'Arrowhead' lieutenant paves way for female Soldiers
January 26, 2014
- Army.mil: Women in the U.S. Army
- Army.mil: Human Interest News
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- Army must complete analysis before opening jobs to women
- Army eliminates Direct Ground Combat Definition, Assignment Rule
- Field Artillery unit welcomes first female battery commander
- Army opens more jobs to women
- Army will open previously closed jobs, units to women
FORT IRWIN, Calif. (Jan. 26, 2014) -- Every generation has its pioneers, its trailblazers; persons who pave the way for the next generation. The Army is no exception.
In the predominately male discipline of field artillery, there have been a few firsts for females. They have been female Fire Direction Officers in Mobile Launch Rocket System teams and High Mobility Artillery Rocket System crews before, but never have they been in a M777A1 Howitzer Cannon unit.
That is until 2nd Lt. Taylor Cardosi arrived at 3-2 Stryker Brigade Combat Team, 7th Infantry Division, at Joint Base Lewis-McChord, Wash.
Cardosi, 22, a native of Stillwater, Mass., is a fire direction officer, or FDO, working in the 1st Battalion, 37th Artillery Regiment Battalion Fire Direction Center, and the first female to do so.
"We get fire missions from our battalion, which come from the maneuvers section," said Cardosi. "We process the data and send it to the guns."
Cardosi's appointment as FDO is hot on the heels of the Department of Defense's decision to eventually open all military jobs to females. However, while some positions remain closed as the Department of Defense works out details, the job of FDO opened up only days after Cardosi's entry into active duty, Dec. 27, 2012.
"I was 100 percent surprised when I got here," said Cardosi. "I just showed up and I immediately went to the field."
Cardosi's admission into the largely male-dominated field is no surprise to those who know her. All her life Cardosi has worked hard to succeed in activities not usually associated with young ladies, beginning with her decision to quit ballet.
"I told my mom I hated it and wanted to do karate like my brother was," said Cardosi. "My parents let me choose whatever I wanted."
Her perseverance continued into college, where she not only earned a double major in political science and women in gender studies, but she also enrolled in the U.S. Army Reserve Officers Training Corps.
"When I kind of heard about the ROTC aspect I knew that it was perfect for me," Cardosi said. "Then I went to school, I got a scholarship and tried to enter the Army. At the time I didn't even know what I would be doing in the military. I didn't have any idea of the jobs that were available or ones that I would be interested in doing either. I really didn't decide until my junior year that I wanted to do field artillery."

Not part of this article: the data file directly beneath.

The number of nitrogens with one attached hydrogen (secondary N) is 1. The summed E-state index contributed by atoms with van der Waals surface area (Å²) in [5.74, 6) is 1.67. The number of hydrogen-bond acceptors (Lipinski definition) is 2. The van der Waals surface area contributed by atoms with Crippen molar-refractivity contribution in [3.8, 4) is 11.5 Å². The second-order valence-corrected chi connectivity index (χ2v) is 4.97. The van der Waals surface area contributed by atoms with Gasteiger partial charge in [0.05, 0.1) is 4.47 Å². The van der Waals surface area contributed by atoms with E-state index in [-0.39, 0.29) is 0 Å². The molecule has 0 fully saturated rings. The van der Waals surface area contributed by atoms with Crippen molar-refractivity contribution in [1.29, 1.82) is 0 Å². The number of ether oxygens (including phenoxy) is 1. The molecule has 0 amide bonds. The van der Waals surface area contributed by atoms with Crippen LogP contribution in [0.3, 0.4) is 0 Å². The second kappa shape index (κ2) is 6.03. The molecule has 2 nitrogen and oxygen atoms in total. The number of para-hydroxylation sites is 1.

While at Bucknell University, in Bucknell, Penn., Cardosi was an essential member of her row team, something she compares to the Army.
"I had a strong team and the Army is like that," Cardosi said. "You have your squad or your team, your teammates or your buddies. In rowing, there are eight people in a boat; you have to combine them to do your best. Same thing (in the Army). Your guys have to watch each other or people get hurt."
Her sense of teamwork has won over the Soldiers in her unit; especially those in her platoon. That's been easy to do when Cardosi repeatedly excels at getting her platoon online and firing first such as when at National Training Center her platoon was last on the line and first to finish shooting, said her platoon sergeant, Sgt. 1st Class Ryan Guerard, a native of Worchester, Mass.
"I think he's probably one of the best platoon sergeants in the Army," Cardosi said. "He knows his job and he pretty much took me under his wing, because I really didn't know anything about artillery units that much. He just treats me like any other officer. It's not really a male or female thing. He treats me with the same respect."
Guerard said his platoon was a little apprehensive at first because the idea of a female artilleryman was something new to them, but Cardosi's work ethic at Yakima Training Center, Wash., during the brigade's training exercise there in October, showed him and his Soldiers that there was no difference between Cardosi and her male counterparts.
"She strives to do great things," Guerard said. "She's already setting herself apart from her peers. Absolutely there is no difference. She's just another one of the team."
While there are sure to be detractors from Cardosi's successful assumption of duties as a FDO, her perseverance has helped her join the likes of other female firsts such as Sally Ride, the first U.S. female in space, Sandra Day O'Connor, the first female Supreme Court Justice, and the countless others who came before her. Now it is her turn to pave the way for those who will follow in her footsteps.
"I like to think that I want this as a career," said Cardosi. "I'm patient enough to wait and when that time arrives prove that I should have been there all along. For now that's the plan; make it a career. Become a battalion commander, a brigade commander, a general."